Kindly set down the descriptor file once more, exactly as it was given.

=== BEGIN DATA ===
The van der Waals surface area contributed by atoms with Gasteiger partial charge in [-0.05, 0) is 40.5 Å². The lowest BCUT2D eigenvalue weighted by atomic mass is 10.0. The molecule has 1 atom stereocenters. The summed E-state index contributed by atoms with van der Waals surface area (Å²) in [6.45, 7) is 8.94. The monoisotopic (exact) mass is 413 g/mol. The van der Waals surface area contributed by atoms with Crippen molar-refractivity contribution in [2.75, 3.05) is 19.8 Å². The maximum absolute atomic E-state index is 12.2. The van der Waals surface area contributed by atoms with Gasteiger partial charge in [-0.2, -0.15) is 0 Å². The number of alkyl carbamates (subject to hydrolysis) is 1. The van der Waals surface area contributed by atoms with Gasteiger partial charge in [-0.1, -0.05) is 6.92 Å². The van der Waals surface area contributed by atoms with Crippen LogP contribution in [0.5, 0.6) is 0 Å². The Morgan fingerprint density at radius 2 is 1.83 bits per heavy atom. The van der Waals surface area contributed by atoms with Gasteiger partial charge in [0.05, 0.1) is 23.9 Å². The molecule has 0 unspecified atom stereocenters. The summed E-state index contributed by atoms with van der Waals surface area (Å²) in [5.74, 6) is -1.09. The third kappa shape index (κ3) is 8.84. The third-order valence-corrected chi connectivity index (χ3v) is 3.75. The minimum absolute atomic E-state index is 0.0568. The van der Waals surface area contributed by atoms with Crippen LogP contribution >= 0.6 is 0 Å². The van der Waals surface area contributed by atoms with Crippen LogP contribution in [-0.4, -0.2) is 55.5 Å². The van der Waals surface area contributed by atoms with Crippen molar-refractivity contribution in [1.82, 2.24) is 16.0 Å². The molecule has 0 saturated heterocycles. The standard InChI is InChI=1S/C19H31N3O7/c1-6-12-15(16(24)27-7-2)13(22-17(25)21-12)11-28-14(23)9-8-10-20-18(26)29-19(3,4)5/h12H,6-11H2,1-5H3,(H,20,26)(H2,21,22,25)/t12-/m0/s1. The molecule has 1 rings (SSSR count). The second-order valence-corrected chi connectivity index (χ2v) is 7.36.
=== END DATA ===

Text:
The van der Waals surface area contributed by atoms with Gasteiger partial charge in [-0.05, 0) is 40.5 Å². The lowest BCUT2D eigenvalue weighted by atomic mass is 10.0. The molecule has 1 atom stereocenters. The summed E-state index contributed by atoms with van der Waals surface area (Å²) in [6.45, 7) is 8.94. The monoisotopic (exact) mass is 413 g/mol. The van der Waals surface area contributed by atoms with Crippen molar-refractivity contribution in [2.75, 3.05) is 19.8 Å². The maximum absolute atomic E-state index is 12.2. The van der Waals surface area contributed by atoms with Gasteiger partial charge in [-0.2, -0.15) is 0 Å². The number of alkyl carbamates (subject to hydrolysis) is 1. The van der Waals surface area contributed by atoms with Gasteiger partial charge in [-0.1, -0.05) is 6.92 Å². The van der Waals surface area contributed by atoms with Crippen LogP contribution in [0.5, 0.6) is 0 Å². The Morgan fingerprint density at radius 2 is 1.83 bits per heavy atom. The van der Waals surface area contributed by atoms with Gasteiger partial charge in [0.05, 0.1) is 23.9 Å². The molecule has 0 unspecified atom stereocenters. The summed E-state index contributed by atoms with van der Waals surface area (Å²) in [5.74, 6) is -1.09. The third kappa shape index (κ3) is 8.84. The third-order valence-corrected chi connectivity index (χ3v) is 3.75. The minimum absolute atomic E-state index is 0.0568. The van der Waals surface area contributed by atoms with Crippen LogP contribution >= 0.6 is 0 Å². The van der Waals surface area contributed by atoms with Crippen LogP contribution in [-0.4, -0.2) is 55.5 Å². The van der Waals surface area contributed by atoms with Crippen molar-refractivity contribution in [1.82, 2.24) is 16.0 Å². The molecule has 0 saturated heterocycles. The standard InChI is InChI=1S/C19H31N3O7/c1-6-12-15(16(24)27-7-2)13(22-17(25)21-12)11-28-14(23)9-8-10-20-18(26)29-19(3,4)5/h12H,6-11H2,1-5H3,(H,20,26)(H2,21,22,25)/t12-/m0/s1. The molecule has 1 rings (SSSR count). The second-order valence-corrected chi connectivity index (χ2v) is 7.36.